- Exercise. There are lots of benefits of movement, and better sleep is one. Cardio that causes you to break a sweat is also proven to help you deal with stress, which might also lead to a better night’s sleep. (Look for a future blog post about stress!)
- Blue Light Blocking Glasses. If your job requires you to stare at a screen for much of the day, using these glasses might help protect your brain from the blue light that makes it difficult to fall asleep. (If you read on your phone or tablet at night, they can help then, too.)
- AppDetox. I’ve mentioned this app before. Deciding in advance when I’m going to stop using certain apps (the ones most likely to keep me up past my bedtime) means I don’t have to exert willpower (which is in short supply by bedtime) to shut down my phone.
Falling Asleep & Staying Asleep
- Quit the caffeine. In certain high-stress seasons, my husband has found that even a little bit of caffeine first thing in the morning has made sleep difficult at night. Cutting back or eliminating it entirely can help.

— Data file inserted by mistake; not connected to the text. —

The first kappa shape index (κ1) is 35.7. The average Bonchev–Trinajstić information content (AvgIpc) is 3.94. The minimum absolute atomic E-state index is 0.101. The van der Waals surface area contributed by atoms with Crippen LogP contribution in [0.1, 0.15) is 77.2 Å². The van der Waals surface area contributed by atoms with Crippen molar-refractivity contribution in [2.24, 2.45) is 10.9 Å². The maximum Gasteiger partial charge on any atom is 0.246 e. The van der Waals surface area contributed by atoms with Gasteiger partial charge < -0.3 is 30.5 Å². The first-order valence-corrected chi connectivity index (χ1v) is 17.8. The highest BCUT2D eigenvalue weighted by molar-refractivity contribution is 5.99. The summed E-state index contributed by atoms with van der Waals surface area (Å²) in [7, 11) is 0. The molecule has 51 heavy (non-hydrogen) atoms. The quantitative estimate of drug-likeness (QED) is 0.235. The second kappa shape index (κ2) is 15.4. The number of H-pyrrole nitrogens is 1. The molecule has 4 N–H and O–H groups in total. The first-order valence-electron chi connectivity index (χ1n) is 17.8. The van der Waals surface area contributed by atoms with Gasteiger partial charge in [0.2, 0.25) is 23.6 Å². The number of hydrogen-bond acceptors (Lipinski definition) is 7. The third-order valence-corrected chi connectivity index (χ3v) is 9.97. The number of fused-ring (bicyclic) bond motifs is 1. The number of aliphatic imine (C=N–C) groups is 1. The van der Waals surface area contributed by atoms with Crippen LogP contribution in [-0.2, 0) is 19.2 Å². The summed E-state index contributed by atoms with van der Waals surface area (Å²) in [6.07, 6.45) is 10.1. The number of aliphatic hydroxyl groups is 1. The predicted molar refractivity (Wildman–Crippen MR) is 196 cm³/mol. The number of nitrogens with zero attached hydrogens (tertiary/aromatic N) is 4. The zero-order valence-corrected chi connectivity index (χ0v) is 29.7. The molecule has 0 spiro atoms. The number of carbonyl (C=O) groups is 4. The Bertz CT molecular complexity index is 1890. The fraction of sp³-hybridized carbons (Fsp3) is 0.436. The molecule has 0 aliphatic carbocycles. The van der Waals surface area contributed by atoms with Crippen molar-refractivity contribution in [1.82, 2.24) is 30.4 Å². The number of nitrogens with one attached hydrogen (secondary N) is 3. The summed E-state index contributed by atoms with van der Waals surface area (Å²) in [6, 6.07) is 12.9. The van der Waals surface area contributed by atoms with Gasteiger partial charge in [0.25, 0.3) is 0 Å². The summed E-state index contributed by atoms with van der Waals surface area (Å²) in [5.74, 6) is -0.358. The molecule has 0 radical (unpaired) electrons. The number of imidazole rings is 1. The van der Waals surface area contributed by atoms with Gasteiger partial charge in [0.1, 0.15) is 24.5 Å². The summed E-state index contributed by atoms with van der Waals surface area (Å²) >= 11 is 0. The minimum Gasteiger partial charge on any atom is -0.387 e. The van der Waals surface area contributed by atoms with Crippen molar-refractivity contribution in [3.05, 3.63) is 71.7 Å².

- Melatonin gummies. We save melatonin for when we need it most, but it’s an important part of our sleep toolkit. We do occasionally give our kids a very small dose to help them fall asleep. For our family, it’s been especially helpful when we need to reset our schedules – at the beginning of the school year and around Daylight Savings Time in the spring are the common times we might give our kids melatonin for a few nights in a row. (Please consult your family physician before taking melatonin or giving it to your children. Be cautious about dosage, especially in children.)
- Blackout curtains. This has been another essential for sleep since my kids were infants.
- Sound machine. Especially if you have kids, you NEED a sound machine. As tiny children, our kids slept so much better with a sound machine. I don’t personally use one when I’m at home, because I’m afraid I won’t hear my kids if they call for me in the night. However, when I stayed in a hotel by myself recently, I used the white noise app on my phone to drown out the noise of my neighbors’ late-night returns.
- Sleep mask. My husband and I usually go to bed at the same time, but we rarely turn the light out at the same time. We also live in town, so there’s a lot of ambient light. This mask is so comfortable, and I’m amazed at how such a simple thing helps me sleep so much better. I try to remember to pack it when I travel, too.